7. Wear Mineral Sunscreen and/or Sit in the Shade
Most sunscreens are made with oxybenzone and octinoxate. These two ingredients are linked to coral bleaching. When these chemicals accumulate in the water, they kill corals even at low levels and are thought to do so by promoting a viral infection.
There may be more corals around than you think if you are in a tropical area. For example, when I was swimming at a very busy beach near Cartagena, Colombia, and looked underwater with my goggles, I was surprised to see rocky areas with corals mixed into the white sands.
Even if you aren’t near any corals, switching to a mineral sunscreen without oxybenzone and octinoxate is a good idea because those ingredients could be harming other wildlife (to my knowledge this hasn’t been studied yet). Additionally, oxybenzone is an endocrine disrupter in humans and may be harmful to your health. Recently, scientists found out that non-mineral sunscreens penetrate into your bloodstream and the FDA initiated a statement that only two active ingredients in sunscreen are definitely safe, while the others need research. Mineral sunscreens protect your skin by sitting on top of your skin. You can buy my favorite brand here.
8. Level Out Sand Castles and Fill in Holes
Playing in the sand and building sand castles is super fun, but it also can be detrimental to wildlife. When I saw baby loggerhead sea turtles in Hilton Head, South Carolina, I was SO EXCITED that I started to read more about them. I was astonished to read that when people build sand castles with moats that the baby turtles can get stuck in them and not be able to get out. My friend and turtle expert, Dr. David Steen, even posted an Instagram video of a baby sea turtle that was struggling to get out of the imprint of a human footprint. It eventually got out, but it’s sad to think that even walking on the beach can create an obstacle for this amazing animals.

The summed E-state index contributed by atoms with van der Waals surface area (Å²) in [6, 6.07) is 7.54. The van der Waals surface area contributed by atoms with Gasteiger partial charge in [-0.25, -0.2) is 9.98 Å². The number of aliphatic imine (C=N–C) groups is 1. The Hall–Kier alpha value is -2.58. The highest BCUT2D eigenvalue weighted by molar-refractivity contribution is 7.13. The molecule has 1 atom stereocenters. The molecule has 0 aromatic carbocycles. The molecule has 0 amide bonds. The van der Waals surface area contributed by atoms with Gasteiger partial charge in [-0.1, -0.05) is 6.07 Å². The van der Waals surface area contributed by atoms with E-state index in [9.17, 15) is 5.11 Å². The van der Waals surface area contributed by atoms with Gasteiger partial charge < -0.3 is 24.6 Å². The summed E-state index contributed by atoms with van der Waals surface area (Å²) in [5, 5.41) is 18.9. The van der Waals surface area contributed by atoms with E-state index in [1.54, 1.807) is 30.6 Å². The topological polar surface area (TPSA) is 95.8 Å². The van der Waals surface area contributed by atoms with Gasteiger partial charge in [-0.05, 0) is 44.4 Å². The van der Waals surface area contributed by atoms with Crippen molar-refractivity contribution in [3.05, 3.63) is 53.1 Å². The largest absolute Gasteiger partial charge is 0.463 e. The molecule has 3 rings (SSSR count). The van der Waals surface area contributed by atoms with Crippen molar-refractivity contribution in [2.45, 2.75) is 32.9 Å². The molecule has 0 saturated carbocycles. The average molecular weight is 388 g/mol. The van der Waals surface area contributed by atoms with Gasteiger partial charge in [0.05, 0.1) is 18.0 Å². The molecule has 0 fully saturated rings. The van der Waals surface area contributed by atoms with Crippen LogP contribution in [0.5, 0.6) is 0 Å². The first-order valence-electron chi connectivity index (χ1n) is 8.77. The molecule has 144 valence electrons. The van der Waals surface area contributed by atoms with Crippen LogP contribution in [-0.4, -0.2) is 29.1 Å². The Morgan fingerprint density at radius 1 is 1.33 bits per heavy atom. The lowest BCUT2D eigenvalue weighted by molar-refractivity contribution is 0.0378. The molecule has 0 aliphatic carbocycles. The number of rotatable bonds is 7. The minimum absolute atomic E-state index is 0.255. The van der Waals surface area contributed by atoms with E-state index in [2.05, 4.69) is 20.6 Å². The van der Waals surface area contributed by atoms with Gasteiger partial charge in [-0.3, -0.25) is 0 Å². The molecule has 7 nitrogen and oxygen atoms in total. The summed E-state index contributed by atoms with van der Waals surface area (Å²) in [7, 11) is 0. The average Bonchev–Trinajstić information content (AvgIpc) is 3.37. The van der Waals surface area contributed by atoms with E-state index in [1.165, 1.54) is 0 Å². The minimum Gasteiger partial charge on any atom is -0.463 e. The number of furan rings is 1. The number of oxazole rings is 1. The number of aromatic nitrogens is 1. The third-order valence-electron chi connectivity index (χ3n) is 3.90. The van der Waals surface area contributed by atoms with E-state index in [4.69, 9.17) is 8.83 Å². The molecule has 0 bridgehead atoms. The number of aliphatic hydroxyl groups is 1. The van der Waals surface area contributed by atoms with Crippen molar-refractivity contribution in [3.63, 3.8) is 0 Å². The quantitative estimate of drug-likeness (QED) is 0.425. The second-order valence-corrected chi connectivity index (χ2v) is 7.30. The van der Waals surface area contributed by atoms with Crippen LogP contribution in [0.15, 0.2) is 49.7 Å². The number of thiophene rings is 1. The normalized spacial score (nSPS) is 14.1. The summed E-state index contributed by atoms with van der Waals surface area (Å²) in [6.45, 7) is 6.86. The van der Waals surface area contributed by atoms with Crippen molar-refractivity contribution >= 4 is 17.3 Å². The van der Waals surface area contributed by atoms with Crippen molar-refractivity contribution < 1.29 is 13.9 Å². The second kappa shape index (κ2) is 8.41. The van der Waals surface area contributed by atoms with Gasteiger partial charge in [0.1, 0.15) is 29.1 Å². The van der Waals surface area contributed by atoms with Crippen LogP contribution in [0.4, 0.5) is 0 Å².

9. READ Signs and Adhere to Rules
Again, the beach is home to lots of plants and animals and what we do can have negative impacts on them. For example, climbing or walking on dunes can destroy them, lights on the beach at night can disorient baby sea turtles making their way to the ocean, and touching endangered wildlife (like sea turtles) is considered harassment. There are always signs posted, so read them and adhere to the rules on them!
10. Participate in Responsible Wildlife and Ecotourism